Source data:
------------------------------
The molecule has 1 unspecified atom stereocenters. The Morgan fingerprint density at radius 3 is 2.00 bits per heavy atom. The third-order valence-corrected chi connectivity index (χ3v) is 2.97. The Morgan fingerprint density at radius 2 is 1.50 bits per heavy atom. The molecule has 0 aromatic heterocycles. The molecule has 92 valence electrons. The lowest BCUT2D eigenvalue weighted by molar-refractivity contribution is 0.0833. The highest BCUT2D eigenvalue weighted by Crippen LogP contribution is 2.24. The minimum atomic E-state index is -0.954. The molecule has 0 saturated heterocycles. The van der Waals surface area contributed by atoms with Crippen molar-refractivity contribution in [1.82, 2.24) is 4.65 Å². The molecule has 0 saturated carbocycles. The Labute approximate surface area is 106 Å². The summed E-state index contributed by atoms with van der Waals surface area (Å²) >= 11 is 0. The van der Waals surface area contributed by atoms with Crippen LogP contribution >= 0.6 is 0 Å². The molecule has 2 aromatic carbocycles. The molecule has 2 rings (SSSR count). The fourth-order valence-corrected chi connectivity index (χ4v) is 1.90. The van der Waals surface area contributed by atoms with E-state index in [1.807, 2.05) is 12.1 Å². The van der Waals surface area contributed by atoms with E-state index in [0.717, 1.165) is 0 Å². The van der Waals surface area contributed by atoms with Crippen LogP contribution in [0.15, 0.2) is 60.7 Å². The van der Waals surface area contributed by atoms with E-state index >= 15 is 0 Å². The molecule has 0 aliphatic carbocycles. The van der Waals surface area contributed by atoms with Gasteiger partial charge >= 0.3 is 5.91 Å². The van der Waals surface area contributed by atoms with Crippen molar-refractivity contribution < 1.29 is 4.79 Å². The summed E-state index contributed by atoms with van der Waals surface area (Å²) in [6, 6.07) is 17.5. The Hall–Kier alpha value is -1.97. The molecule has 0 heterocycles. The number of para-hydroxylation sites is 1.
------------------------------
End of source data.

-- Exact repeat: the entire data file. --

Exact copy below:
The molecule has 1 unspecified atom stereocenters. The Morgan fingerprint density at radius 3 is 2.00 bits per heavy atom. The third-order valence-corrected chi connectivity index (χ3v) is 2.97. The Morgan fingerprint density at radius 2 is 1.50 bits per heavy atom. The molecule has 0 aromatic heterocycles. The molecule has 92 valence electrons. The lowest BCUT2D eigenvalue weighted by molar-refractivity contribution is 0.0833. The highest BCUT2D eigenvalue weighted by Crippen LogP contribution is 2.24. The minimum atomic E-state index is -0.954. The molecule has 0 saturated heterocycles. The van der Waals surface area contributed by atoms with Crippen molar-refractivity contribution in [1.82, 2.24) is 4.65 Å². The molecule has 0 saturated carbocycles. The Labute approximate surface area is 106 Å². The summed E-state index contributed by atoms with van der Waals surface area (Å²) >= 11 is 0. The van der Waals surface area contributed by atoms with Crippen LogP contribution >= 0.6 is 0 Å². The molecule has 2 aromatic carbocycles. The molecule has 2 rings (SSSR count). The fourth-order valence-corrected chi connectivity index (χ4v) is 1.90. The van der Waals surface area contributed by atoms with E-state index in [1.807, 2.05) is 12.1 Å². The van der Waals surface area contributed by atoms with E-state index in [0.717, 1.165) is 0 Å². The van der Waals surface area contributed by atoms with Crippen LogP contribution in [0.15, 0.2) is 60.7 Å². The van der Waals surface area contributed by atoms with E-state index >= 15 is 0 Å². The molecule has 0 aliphatic carbocycles. The van der Waals surface area contributed by atoms with Gasteiger partial charge >= 0.3 is 5.91 Å². The van der Waals surface area contributed by atoms with Crippen molar-refractivity contribution < 1.29 is 4.79 Å². The summed E-state index contributed by atoms with van der Waals surface area (Å²) in [6, 6.07) is 17.5. The Hall–Kier alpha value is -1.97. The molecule has 0 heterocycles. The number of para-hydroxylation sites is 1.